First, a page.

The inordinate delay of three weeks on the part of Islamabad to respond to the Indian demarche on fixing the date of the meeting of the two national security advisors (August 23-24) in New Delhi itself testified to the deep skepticism of the Pakistani establishment about India’s intentions.
Meanwhile, the tensions on the border began cascading with both sides finger pointing at each other. India has alleged not less than 91 border ‘incidents’ by Pakistan in the six-week period since the Ufa summit.
All in all, therefore, the conclusion that can be drawn at this point is, inevitably, that neither side was sincerely eager – or even prepared – to engage with the other in talks. Both Modi and Sharif appear to have gone through the motions of cordiality and statesmanship at the Ufa meeting at the behest of the United States, which has been pressing for an India-Pakistan engagement as a necessary underpinning of its overall regional strategies to run with Pakistan in the Hindu Kush and hunt with India in the great ‘commons’ of the Asia-Pacific.
Sharif is expected to visit Washington in October. As for the Modi government, its eagerness to harmonize India’s regional policies with Washington’s is no secret. By the way, Modi is also due to meet President Barack Obama on the sidelines of the UN General Assembly session in late September in New York, which will be their second meeting this year.
To be sure, Delhi and Islamabad will now plead with Washington that if the meet on Sunday didn’t materialize, it was entirely due to the other side’s recalcitrance, obduracy and/or lack of sincerity.
The heart of the matter is that the India-Pakistan relationship is entangled today in regional politics. With the transition in Kabul in January to the leadership of President Ashraf Ghani, India lost the ‘great game’ to Pakistan and there is much bitterness in Delhi on that score.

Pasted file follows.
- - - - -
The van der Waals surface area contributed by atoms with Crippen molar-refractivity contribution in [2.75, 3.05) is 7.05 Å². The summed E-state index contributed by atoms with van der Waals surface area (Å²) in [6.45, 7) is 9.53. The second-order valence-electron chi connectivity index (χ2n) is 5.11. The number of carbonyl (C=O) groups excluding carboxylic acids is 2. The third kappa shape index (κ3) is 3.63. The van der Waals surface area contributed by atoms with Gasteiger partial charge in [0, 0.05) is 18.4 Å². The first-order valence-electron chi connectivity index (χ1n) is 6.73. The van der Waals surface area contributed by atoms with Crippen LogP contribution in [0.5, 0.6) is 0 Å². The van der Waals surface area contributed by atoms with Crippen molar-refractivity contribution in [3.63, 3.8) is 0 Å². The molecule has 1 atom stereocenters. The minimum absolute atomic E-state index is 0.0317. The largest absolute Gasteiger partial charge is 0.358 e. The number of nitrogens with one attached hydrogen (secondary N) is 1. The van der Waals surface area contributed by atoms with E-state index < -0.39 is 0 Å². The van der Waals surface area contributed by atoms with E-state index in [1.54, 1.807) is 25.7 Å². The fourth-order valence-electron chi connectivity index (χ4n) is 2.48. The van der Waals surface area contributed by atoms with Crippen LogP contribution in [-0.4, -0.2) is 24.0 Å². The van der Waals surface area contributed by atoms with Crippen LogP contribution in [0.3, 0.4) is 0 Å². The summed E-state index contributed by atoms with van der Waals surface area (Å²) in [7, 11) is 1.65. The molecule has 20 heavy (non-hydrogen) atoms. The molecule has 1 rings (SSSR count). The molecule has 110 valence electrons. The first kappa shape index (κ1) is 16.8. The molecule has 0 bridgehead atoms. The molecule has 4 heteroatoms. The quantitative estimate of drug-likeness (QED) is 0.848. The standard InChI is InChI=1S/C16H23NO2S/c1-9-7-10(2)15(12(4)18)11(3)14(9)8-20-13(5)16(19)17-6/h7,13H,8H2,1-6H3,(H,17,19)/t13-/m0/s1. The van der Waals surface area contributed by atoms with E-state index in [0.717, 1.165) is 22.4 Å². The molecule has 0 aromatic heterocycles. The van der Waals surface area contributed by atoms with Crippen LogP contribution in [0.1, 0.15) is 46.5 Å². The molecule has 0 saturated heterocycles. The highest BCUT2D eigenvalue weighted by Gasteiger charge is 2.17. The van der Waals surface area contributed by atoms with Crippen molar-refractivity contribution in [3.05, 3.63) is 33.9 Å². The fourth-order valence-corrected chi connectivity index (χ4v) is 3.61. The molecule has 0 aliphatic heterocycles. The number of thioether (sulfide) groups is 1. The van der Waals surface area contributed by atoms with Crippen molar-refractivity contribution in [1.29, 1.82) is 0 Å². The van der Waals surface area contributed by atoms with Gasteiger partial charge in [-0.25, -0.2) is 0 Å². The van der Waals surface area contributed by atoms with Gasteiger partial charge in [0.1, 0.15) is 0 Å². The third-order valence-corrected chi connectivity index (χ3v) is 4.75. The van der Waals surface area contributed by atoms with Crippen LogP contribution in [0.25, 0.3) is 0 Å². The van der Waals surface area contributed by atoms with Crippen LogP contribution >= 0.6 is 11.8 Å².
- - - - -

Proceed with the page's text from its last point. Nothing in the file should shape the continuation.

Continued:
On the other hand, when the Mullah Omar myth dissipated overnight on July 29, there is also rekindled hope in Delhi that a new great game may be just about to begin. To be sure, India will make an earnest attempt to claw its way back on the greasy pole in Kabul, exploiting the disharmony that has erupted in Ghani’s equations with the Pakistani leadership.
As Delhi would see it, its advantage lies in engaging with Pakistan only from a position of strength and regaining its lost influence in Kabul would enable it to leverage India-Pakistan tensions in its favor.
On the other hand, Islamabad is acutely conscious today that it is back on ground zero in Kabul and if it engages with India at this point, it will be doing so from a position of weakness.
The disarray within the Taliban and the great uncertainties that face the AfPak question, what with the unraveling of the Taliban narrative as well as the sharp deterioration in the climate of Afghan-Pakistan relations – these are Pakistan’s major preoccupations today.
Pakistan is perilously close today to losing its ‘centrality’ in the search of an Afghan settlement. More important, the fragmentation of the Taliban insurgency is fraught with dangerous consequences for Pakistan’s national security. At the back of it all, the prospect of Indian influence surging in Kabul worries Pakistan.
Suffice it to say, a curious diplomatic pirouette was playing out during the past week with neither New Delhi nor Islamabad any longer wanting the scheduled meeting this Sunday to go ahead, but at the same time not also wanting to be seen as responsible for scuttling the meeting.
In a sense, the match has ended in a ‘draw’, so to speak, with both sides salvaging enough to crow about diplomatic ‘victory’ but without wanting to be in a triumphalist mood. Funnily, there is already incipient talk in Delhi regarding another meeting between Modi and Sharif on the sidelines of the UN General Assembly session in New York in a month’s time. No doubt, Washington will encourage such a meeting.